Biographies & Memoirs

Chapter 32

I haven’t had a working watch since I went swimming at Bondi a month back in my Anne Klein from Filene’s, but I know it’s at least one A.M., maybe closer to two.

Tracy and I went out hard. We saw a band called the One Hit Wonders. They brought the house down with “My Sharona” and “Tainted Love” and the best ever, “867-5309.” Everybody sang along, and it felt like Friday night at Lambda Chi all over again. I’ve been thoroughly overserved.

On my way up the driveway, I grab a stick to swat down all the spiderwebs. It’s automatic now, as though this is actually the house where I live. For all my swinging and swatting in the dark, I’m still draped in silk threads that I can feel but not see.

John left a light on in the kitchen to guide me. Thoughtful. When I lean in to turn it off, there’s Ev, holding a magazine, drinking what smells like coffee. He’s so strange and cute and old.

“No work tonight?” I ask, surprised.

“Naw, new schedule.”

“Oh, well, hi. Is that coffee?”


He never goes out and gets ripped and sings “She Blinded Me with Science” arm in arm with a bunch of strangers.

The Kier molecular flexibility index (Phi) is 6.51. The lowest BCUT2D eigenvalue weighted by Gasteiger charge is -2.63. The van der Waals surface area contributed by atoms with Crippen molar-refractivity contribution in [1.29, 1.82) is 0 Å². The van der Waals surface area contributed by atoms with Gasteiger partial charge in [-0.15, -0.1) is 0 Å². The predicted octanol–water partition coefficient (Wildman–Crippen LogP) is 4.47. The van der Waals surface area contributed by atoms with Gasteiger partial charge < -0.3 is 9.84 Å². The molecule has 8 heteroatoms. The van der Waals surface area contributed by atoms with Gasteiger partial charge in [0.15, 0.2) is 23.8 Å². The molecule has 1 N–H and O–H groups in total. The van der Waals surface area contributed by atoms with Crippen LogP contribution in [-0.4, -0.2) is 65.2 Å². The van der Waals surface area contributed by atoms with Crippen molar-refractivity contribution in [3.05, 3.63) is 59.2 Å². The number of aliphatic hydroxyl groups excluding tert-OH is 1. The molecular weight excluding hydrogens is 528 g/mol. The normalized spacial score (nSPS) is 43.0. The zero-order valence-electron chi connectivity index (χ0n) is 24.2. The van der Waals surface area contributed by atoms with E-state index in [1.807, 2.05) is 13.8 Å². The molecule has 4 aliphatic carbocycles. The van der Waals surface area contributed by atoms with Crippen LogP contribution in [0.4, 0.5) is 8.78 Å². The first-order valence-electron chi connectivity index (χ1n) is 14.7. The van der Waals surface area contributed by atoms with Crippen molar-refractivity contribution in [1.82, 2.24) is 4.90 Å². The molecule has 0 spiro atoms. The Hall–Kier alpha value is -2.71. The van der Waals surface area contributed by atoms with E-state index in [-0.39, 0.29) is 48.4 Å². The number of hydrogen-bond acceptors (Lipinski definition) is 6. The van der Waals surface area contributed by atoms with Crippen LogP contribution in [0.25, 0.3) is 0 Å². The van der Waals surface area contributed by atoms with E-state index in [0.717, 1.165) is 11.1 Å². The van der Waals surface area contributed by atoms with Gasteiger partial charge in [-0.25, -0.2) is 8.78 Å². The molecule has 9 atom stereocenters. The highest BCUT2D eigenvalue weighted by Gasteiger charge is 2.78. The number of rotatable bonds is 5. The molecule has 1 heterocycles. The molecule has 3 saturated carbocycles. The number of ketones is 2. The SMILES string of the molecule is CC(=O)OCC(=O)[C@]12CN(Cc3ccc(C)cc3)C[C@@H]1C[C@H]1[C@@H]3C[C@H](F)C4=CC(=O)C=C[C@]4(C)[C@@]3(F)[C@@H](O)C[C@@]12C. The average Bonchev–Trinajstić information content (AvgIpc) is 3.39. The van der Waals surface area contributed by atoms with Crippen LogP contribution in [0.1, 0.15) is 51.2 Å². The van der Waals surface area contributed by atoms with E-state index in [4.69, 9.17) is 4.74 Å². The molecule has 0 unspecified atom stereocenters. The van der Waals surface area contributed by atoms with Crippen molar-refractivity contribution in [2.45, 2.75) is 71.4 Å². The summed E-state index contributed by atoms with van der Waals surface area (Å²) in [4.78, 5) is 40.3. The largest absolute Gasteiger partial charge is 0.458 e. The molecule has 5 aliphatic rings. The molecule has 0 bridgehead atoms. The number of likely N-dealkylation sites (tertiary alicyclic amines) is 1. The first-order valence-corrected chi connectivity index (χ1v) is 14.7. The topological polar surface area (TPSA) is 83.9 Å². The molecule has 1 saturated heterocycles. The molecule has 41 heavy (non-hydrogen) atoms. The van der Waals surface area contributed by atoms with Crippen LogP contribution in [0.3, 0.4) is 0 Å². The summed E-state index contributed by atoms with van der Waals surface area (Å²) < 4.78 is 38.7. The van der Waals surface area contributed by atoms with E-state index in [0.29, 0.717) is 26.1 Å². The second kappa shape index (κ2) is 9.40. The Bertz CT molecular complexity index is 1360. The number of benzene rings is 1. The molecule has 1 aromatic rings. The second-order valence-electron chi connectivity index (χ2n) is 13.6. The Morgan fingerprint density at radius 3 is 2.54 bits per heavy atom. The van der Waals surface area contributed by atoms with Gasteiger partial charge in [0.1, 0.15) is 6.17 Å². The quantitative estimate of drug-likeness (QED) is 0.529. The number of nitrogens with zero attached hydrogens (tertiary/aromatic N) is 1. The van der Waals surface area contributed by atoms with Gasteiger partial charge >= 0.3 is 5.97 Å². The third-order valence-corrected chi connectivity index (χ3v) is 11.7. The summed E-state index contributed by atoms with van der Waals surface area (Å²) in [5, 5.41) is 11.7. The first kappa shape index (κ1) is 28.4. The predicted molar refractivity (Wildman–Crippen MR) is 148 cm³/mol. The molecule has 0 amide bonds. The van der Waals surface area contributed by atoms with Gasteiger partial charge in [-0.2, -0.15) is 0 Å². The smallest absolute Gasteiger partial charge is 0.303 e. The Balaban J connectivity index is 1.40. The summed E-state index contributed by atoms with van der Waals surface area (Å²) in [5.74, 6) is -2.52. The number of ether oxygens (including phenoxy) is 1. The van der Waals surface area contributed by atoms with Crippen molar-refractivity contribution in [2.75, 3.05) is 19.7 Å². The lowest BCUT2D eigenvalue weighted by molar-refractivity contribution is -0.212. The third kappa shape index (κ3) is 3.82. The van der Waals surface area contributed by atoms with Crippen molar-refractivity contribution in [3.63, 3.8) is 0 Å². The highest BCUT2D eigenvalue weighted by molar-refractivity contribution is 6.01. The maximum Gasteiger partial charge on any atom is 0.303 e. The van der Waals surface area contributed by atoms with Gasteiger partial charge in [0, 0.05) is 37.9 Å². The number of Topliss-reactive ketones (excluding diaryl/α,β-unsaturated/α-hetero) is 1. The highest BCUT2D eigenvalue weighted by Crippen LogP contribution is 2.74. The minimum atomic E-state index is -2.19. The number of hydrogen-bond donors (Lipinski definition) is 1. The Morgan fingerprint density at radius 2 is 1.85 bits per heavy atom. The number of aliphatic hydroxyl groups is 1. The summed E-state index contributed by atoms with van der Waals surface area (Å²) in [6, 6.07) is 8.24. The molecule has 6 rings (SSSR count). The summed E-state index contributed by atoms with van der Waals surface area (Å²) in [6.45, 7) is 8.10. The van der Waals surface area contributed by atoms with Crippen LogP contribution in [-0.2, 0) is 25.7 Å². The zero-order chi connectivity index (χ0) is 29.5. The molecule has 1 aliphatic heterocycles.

“Just gonna get some water. Stave off the hangover, you know.” I enter his space and get a glass.

“Where’d you guys go?”

“Epping Hotel.” I lean back on the counter, taking a long drink, standing as close to him as I ever have, made bold by many pints of VB. “You haven’t seen my book, have you? I can’t find it.”

“No, sorry.”

“I think I left it on the train the other day.”

“Too bad,” he says. “All right, well …”

“Well …”

“I guess I better get some sleep.”

“Me, too,” I say, pushing myself away from the counter.

In my room, I stand by my bed, rubbing at traces of spiderweb on my neck, mad with frustration and urges. Maybe he doesn’t like me—after all this.

Of course he likes me. He tried to teach me to play chess!

Before I can think twice, I’m back in the kitchen.

“Forget something?” he asks.

I look at him and say, “Nope.”

And then I stand there, waiting, sure I will ignite if he doesn’t come over, if he doesn’t take four steps forward. But he does.

He crosses the once-enormous-now-tiny kitchen. He puts his arms around my waist and leans in and kisses me and it is so blood-tingling to finally be kissing him that I can’t kiss him enough. I kiss him to make up for every minute we’ve spent together not kissing. I kiss him like he swam the Nile to get to me, like a prisoner released, like it’s his first kiss, like it’s his last, like I can bring him back from the dead. I will do that, Evan, I will kiss you until you feel like yourself again, until you revert to your true age and become just another cheeky bugger—bold, hungry, unstoppable—trying to shag the American girl who’s come to care for your half siblings. I will be that girl, Evan. I will lie down—in this kitchen, on this floor, if that’s what you want—and let you walk over me like a bridge to the rest of your life.

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